Most of the article is an interview that Sargent Ryan had with Experience. He notes that youth under twenty-one are the people in most trouble and refers to it as the “danger period,” but the term “formative years” could also work. After introducing Ryan, the article tells a few anecdotes about encounters between the police and mostly young adult males that resulted “in reducing jail congestion.” The strategy Ryan presented is simple: first, get the person to be “in a listening attitude, then in a receptive mood, and finally in a position where he acts on conviction” and avoids youthful indiscretions. Sargent Ryan goes on to say that “there is no joy that can come to a policeman on the beat greater than that arising from the consciousness that has helped a neglected youth to grow up into a good citizen.” Kindlier and gentler policing is often brought up in the debate, making this quote ring true for today’s efforts.

The article then details how Ryan was a troubled orphan who now devotes himself to the construction of a “Crime Prevention Bureau” to help the “average wayward boy.” Through guidance, states Ryan, troubled youth will learn that “labor, suffering, and trouble stir the depths of our being and bring out that which is best in us. Afflictions teach us that which we never before understood.” While this is a bit of an overstatement and maybe even wishful thinking, it does show some common American ideals. Ryan then suggests that these ideals were never taught to these youths, because they was not taught to their parents; in essence, he is describing a poverty cycle, and arguing that properly trained officers could fill this void.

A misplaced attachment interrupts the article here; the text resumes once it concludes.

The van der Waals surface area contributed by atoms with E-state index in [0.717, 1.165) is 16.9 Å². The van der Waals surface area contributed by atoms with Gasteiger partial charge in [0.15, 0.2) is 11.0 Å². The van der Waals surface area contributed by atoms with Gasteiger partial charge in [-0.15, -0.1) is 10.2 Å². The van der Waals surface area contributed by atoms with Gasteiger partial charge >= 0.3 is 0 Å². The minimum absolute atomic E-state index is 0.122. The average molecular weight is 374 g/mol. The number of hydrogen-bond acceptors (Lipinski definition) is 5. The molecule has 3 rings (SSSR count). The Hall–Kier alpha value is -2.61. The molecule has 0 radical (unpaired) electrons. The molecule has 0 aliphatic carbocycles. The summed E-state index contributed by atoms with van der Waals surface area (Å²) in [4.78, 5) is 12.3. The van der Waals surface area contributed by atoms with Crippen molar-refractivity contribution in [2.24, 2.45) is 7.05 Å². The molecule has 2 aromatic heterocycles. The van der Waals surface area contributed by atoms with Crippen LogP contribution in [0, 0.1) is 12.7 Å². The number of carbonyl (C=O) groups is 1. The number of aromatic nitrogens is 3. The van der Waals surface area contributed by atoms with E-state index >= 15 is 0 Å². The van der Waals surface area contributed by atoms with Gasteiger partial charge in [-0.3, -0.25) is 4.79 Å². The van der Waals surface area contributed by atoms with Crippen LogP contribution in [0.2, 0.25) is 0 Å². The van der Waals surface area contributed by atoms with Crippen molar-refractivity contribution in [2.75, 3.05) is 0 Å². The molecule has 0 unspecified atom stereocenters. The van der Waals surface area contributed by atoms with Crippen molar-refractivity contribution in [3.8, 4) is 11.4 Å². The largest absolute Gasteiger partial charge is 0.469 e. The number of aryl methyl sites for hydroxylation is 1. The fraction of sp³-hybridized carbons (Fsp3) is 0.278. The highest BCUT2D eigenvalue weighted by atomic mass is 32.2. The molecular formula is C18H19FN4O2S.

The article concludes with Ryan calling for assistance from “women’s clubs, civic leaders, and organizations for social betterment” to involve the average citizen, the city council, and beyond. These recommendations carried more nuance than much of the contemporary discussion of policing and crime. Could this be a strategy for the future?

Some cities have tried similar strategies. In 2016, the Alexandria, Kentucky police department hired a social worker to assist the police in nonviolent calls and follow-ups. The town’s police chief, Lucas Cooper, argues that using social workers eases police work and stress load by reducing repeat calls. According to Cooper, social workers “bring a different skillset to the table,” which helps to “fill in a lot of gaps.” It also seems logical that if police officers are less stressed, the frequency of accidental shootings should go down.

A multifaceted approach to solving issues that could prevent future criminal activity will always be more effective than a one size fits all approach that is often suggested by policy makers and politicians alike.

So why would flappers care so much about this issue? Just as today, youths are the ones that frequently take the brunt of societal issues, and young males (often minority) take the largest hit when it comes to policing. Flappers then, and contemporary youths, often get discredited by society. The parallels between these youth, and their ideas, with current social media influencers, political protesters, and other activists, is uncanny. A major lesson could be learned: older generation of political leaders should not dismiss the wisdom and knowledge within youth communities. It is often their “inexperience” that allows them to come up with outside solutions to solve issues that have been plaguing society for generations.

With that in mind, what the flappers reported in their magazine can give us further insight while moving forward.  We would benefit by emulating the flappers in the “frivolity” of protecting our youth.  While partnerships between social workers and police officers may be a controversial subject, it is worthwhile to explore the potential benefits.

Maybe just as important to the lovers of history is how this brief magazine article as a primary document demonstrates something important about society and how the past has lessons for today.